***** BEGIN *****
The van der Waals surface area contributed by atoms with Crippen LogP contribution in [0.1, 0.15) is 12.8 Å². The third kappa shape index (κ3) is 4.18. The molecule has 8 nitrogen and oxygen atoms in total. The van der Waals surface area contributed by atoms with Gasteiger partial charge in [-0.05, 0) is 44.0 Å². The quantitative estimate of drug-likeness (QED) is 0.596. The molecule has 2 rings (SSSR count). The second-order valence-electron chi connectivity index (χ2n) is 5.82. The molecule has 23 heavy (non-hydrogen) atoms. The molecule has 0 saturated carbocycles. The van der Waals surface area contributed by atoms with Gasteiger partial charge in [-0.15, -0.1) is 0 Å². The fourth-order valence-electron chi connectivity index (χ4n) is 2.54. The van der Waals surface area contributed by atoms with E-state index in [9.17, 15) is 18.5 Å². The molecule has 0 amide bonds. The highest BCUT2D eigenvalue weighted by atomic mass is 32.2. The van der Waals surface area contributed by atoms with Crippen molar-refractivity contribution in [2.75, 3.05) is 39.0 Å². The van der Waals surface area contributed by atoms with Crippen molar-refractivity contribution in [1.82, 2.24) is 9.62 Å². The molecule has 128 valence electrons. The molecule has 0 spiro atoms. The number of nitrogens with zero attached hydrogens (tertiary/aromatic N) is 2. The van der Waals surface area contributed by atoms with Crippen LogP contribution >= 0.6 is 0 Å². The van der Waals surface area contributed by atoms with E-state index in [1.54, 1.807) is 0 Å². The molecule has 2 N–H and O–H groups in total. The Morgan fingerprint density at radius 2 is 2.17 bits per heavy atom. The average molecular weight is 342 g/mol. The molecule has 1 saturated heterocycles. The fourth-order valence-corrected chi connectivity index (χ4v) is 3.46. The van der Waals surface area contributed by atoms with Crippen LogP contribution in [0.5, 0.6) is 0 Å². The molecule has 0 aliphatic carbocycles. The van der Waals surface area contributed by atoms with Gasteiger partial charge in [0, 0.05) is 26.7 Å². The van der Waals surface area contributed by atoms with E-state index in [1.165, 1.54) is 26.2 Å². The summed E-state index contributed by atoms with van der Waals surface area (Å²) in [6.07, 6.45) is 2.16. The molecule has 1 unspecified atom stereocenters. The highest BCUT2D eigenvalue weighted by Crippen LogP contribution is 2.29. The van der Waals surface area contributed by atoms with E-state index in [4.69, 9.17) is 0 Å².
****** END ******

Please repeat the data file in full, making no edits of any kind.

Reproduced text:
The van der Waals surface area contributed by atoms with Crippen LogP contribution in [0.1, 0.15) is 12.8 Å². The third kappa shape index (κ3) is 4.18. The molecule has 8 nitrogen and oxygen atoms in total. The van der Waals surface area contributed by atoms with Gasteiger partial charge in [-0.05, 0) is 44.0 Å². The quantitative estimate of drug-likeness (QED) is 0.596. The molecule has 2 rings (SSSR count). The second-order valence-electron chi connectivity index (χ2n) is 5.82. The molecule has 23 heavy (non-hydrogen) atoms. The molecule has 0 saturated carbocycles. The van der Waals surface area contributed by atoms with Gasteiger partial charge in [-0.15, -0.1) is 0 Å². The fourth-order valence-electron chi connectivity index (χ4n) is 2.54. The van der Waals surface area contributed by atoms with E-state index in [9.17, 15) is 18.5 Å². The molecule has 0 amide bonds. The highest BCUT2D eigenvalue weighted by atomic mass is 32.2. The van der Waals surface area contributed by atoms with Crippen molar-refractivity contribution in [2.75, 3.05) is 39.0 Å². The van der Waals surface area contributed by atoms with Crippen molar-refractivity contribution in [1.82, 2.24) is 9.62 Å². The molecule has 128 valence electrons. The molecule has 0 spiro atoms. The number of nitrogens with zero attached hydrogens (tertiary/aromatic N) is 2. The van der Waals surface area contributed by atoms with Crippen LogP contribution >= 0.6 is 0 Å². The van der Waals surface area contributed by atoms with E-state index in [1.54, 1.807) is 0 Å². The molecule has 2 N–H and O–H groups in total. The Morgan fingerprint density at radius 2 is 2.17 bits per heavy atom. The average molecular weight is 342 g/mol. The molecule has 1 saturated heterocycles. The fourth-order valence-corrected chi connectivity index (χ4v) is 3.46. The van der Waals surface area contributed by atoms with Crippen LogP contribution in [0.5, 0.6) is 0 Å². The molecule has 0 aliphatic carbocycles. The van der Waals surface area contributed by atoms with Gasteiger partial charge in [0, 0.05) is 26.7 Å². The van der Waals surface area contributed by atoms with E-state index in [1.165, 1.54) is 26.2 Å². The summed E-state index contributed by atoms with van der Waals surface area (Å²) in [6.07, 6.45) is 2.16. The molecule has 1 unspecified atom stereocenters. The highest BCUT2D eigenvalue weighted by Crippen LogP contribution is 2.29. The van der Waals surface area contributed by atoms with E-state index in [4.69, 9.17) is 0 Å².